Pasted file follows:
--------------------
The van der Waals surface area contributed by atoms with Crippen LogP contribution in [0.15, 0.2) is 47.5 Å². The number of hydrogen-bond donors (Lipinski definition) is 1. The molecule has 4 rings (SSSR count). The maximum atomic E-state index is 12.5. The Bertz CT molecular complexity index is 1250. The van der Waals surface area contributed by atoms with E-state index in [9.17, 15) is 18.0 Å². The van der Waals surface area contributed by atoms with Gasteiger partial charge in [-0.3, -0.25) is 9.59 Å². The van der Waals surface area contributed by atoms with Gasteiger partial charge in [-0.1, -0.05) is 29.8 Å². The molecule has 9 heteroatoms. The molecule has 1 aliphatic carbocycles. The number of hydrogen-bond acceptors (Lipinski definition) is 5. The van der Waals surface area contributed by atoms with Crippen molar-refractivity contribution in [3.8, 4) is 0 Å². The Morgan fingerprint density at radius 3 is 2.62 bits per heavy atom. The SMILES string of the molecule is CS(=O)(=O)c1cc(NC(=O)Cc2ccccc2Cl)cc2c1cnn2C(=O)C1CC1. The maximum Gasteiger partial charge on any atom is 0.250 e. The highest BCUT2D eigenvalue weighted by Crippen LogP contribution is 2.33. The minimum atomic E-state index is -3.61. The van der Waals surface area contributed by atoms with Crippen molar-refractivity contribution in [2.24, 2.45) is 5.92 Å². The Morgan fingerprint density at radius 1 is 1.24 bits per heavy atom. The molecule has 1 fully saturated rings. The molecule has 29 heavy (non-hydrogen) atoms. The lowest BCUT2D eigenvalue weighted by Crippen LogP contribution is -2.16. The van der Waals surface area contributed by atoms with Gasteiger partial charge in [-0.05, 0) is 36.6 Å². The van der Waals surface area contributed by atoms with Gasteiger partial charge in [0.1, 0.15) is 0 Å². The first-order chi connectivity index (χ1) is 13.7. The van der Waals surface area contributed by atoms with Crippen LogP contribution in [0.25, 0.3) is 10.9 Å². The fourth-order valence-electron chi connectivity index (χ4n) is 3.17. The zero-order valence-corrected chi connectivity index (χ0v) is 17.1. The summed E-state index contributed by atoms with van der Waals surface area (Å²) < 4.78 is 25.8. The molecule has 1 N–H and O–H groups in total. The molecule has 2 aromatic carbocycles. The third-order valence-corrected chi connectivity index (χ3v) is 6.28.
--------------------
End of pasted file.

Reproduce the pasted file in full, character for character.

The van der Waals surface area contributed by atoms with Crippen LogP contribution in [0.15, 0.2) is 47.5 Å². The number of hydrogen-bond donors (Lipinski definition) is 1. The molecule has 4 rings (SSSR count). The maximum atomic E-state index is 12.5. The Bertz CT molecular complexity index is 1250. The van der Waals surface area contributed by atoms with E-state index in [9.17, 15) is 18.0 Å². The van der Waals surface area contributed by atoms with Gasteiger partial charge in [-0.3, -0.25) is 9.59 Å². The van der Waals surface area contributed by atoms with Gasteiger partial charge in [-0.1, -0.05) is 29.8 Å². The molecule has 9 heteroatoms. The molecule has 1 aliphatic carbocycles. The number of hydrogen-bond acceptors (Lipinski definition) is 5. The van der Waals surface area contributed by atoms with Crippen molar-refractivity contribution in [3.8, 4) is 0 Å². The Morgan fingerprint density at radius 3 is 2.62 bits per heavy atom. The SMILES string of the molecule is CS(=O)(=O)c1cc(NC(=O)Cc2ccccc2Cl)cc2c1cnn2C(=O)C1CC1. The maximum Gasteiger partial charge on any atom is 0.250 e. The highest BCUT2D eigenvalue weighted by Crippen LogP contribution is 2.33. The minimum atomic E-state index is -3.61. The van der Waals surface area contributed by atoms with Crippen molar-refractivity contribution in [2.24, 2.45) is 5.92 Å². The Morgan fingerprint density at radius 1 is 1.24 bits per heavy atom. The molecule has 1 fully saturated rings. The molecule has 29 heavy (non-hydrogen) atoms. The lowest BCUT2D eigenvalue weighted by Crippen LogP contribution is -2.16. The van der Waals surface area contributed by atoms with Gasteiger partial charge in [-0.05, 0) is 36.6 Å². The van der Waals surface area contributed by atoms with Gasteiger partial charge in [0.1, 0.15) is 0 Å². The first-order chi connectivity index (χ1) is 13.7. The van der Waals surface area contributed by atoms with Crippen LogP contribution in [0.25, 0.3) is 10.9 Å². The fourth-order valence-electron chi connectivity index (χ4n) is 3.17. The zero-order valence-corrected chi connectivity index (χ0v) is 17.1. The summed E-state index contributed by atoms with van der Waals surface area (Å²) < 4.78 is 25.8. The molecule has 1 N–H and O–H groups in total. The molecule has 2 aromatic carbocycles. The third-order valence-corrected chi connectivity index (χ3v) is 6.28.